As you will know the EIS has been building a major Campaign on Workload, since the start of this session aimed at securing a real-term reduction in the workload burden of all members; this will require agreement at political level along with a detailed mechanism for implementation.

We have decided to write to you at this time, on a personal basis, to bring you up to date with important developments in the Campaign, to assure you that your own workload concerns are pertinent to the campaign, and to both enlist your support and offer assistance in the next phase.

Firstly, we are conscious that as Headteachers and Deputes, your own workload burdens are significant, particularly at this stage in the ongoing introduction of Curriculum for Excellence along with the attendant planning and assessment burdens.

We are aware of the very real pressures facing our Headteacher and Depute Headteacher members who often have to act as a buffer/intermediary between the Education Authority and the staff within a school.

There can be little doubt that these pressures look set to become even more acute in the immediate future period ahead. Our aim is to ensure that the intended reduction in excessive workload applies as equally to senior management team members as to other colleagues.

The immediate focus of the campaign is the report of the "Curriculum for Excellence Working Group on Tackling Bureaucracy”, which was published at the end of last year.

You should have a copy of this report from Education Scotland; in case you have not yet received such, it can be viewed on this link. The setting up of the Working Group was announced by the Cabinet Secretary for Education and Lifelong Learning at the EIS AGM in June 2013.

There are a number of specific recommendations from the Working Group Report which potentially will ease workload concerns:

  • ensuring that planning, monitoring and reporting systems are fit-for-purpose and used in a way that maximises the time spent on teaching and learning, supports professional dialogue and avoids unnecessary workload;
  • ensuring that reporting formats reflect CfE in that they revolve around narrative reporting rather than "tick box” approaches and that their approach is essentially holistic;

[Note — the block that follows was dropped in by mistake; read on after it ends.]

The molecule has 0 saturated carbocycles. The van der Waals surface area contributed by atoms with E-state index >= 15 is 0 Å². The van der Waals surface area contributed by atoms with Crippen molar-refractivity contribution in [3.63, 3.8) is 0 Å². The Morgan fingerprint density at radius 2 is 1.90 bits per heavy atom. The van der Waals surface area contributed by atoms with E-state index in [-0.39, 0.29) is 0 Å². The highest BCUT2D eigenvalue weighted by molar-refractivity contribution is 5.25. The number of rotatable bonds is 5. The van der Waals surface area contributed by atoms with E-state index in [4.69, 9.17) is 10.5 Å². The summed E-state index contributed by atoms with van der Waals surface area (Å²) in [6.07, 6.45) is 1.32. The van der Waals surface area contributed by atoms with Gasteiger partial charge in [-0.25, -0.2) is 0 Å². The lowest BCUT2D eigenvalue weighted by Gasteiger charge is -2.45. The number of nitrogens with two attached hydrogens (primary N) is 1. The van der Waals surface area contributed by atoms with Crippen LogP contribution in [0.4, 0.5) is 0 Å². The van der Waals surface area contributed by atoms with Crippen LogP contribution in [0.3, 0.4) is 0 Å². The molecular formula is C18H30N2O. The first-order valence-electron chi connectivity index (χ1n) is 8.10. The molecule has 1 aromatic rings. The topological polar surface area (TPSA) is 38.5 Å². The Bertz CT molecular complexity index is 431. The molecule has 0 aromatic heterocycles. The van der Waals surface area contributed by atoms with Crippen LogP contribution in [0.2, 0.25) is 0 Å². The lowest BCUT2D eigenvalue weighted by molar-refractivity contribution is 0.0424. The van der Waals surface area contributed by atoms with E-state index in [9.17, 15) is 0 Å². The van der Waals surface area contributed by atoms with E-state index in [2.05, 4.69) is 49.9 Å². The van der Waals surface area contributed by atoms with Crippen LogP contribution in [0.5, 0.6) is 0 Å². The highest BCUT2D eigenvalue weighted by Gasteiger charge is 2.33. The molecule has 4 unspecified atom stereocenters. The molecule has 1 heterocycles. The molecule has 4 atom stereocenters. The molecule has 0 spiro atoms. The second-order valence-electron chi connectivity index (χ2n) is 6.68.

• ensuring time for professional dialogue and support the development of staff confidence and professional trust in teachers;
  • reviewing forward planning procedures to ensure that they are proportionate and support professional dialogue;
  • avoiding excessive planning based upon assessing, recording and reporting at the level of individual Experiences and Outcomes;
  • challenging unnecessary bureaucracy in education services and schools;
  • ensuring that audit and accountability arrangements focus only on the most valuable information to make the greatest improvement;
  • regularly reviewing the efficacy of ICT systems for planning and reporting, ensuring that they are fit-for-purpose and do not unnecessarily take time away from teaching.

The report also recommends that working time agreements and school improvement plans are reviewed with immediate effect to ensure that school developments have been properly resourced in terms of time.

The Report has been supported by Scottish Government, SQA, Education Scotland, COSLA, ADES and all the professional associations. HMI inspectors have been briefed on its content and advised to report, as part of the inspection process, on what it regards as excessive bureaucracy. It is therefore, an authoritative statement.

At the Scottish Parliament’s Education Committee this week, Dr Alasdair Allan, Schools’ Minister, said that he expected the report ‘to be acted on without delay’. You should be aware that we have advised EIS school branches to meet to discuss the report and then to open up a professional dialogue about priorities and actions which might lessen the workload burden.

It is in this regard that your support for effective implementation of the report may be crucial. In the absence of, or in conjunction with, EIS school branch meetings, you might consider processing the report proposals through your school’s normal consultative measures or through a staff meeting / inset day activity.

Both COSLA and ADES signed up to the report so there should be some additional activity planned on the part of your local authority are keen to provide support to you in your crucial leadership role within your establishment.

If there any areas of the report, or indeed of the campaign in general, that EIS HQ might be able to offer useful guidance or clarification on, please do not hesitate to contact us.

Thank you in advance for your attention to this matter.

Yours sincerely,

Larry Flanagan
(General Secretary)

David MacKenzie
(Convener – EIS Headteachers’ Network)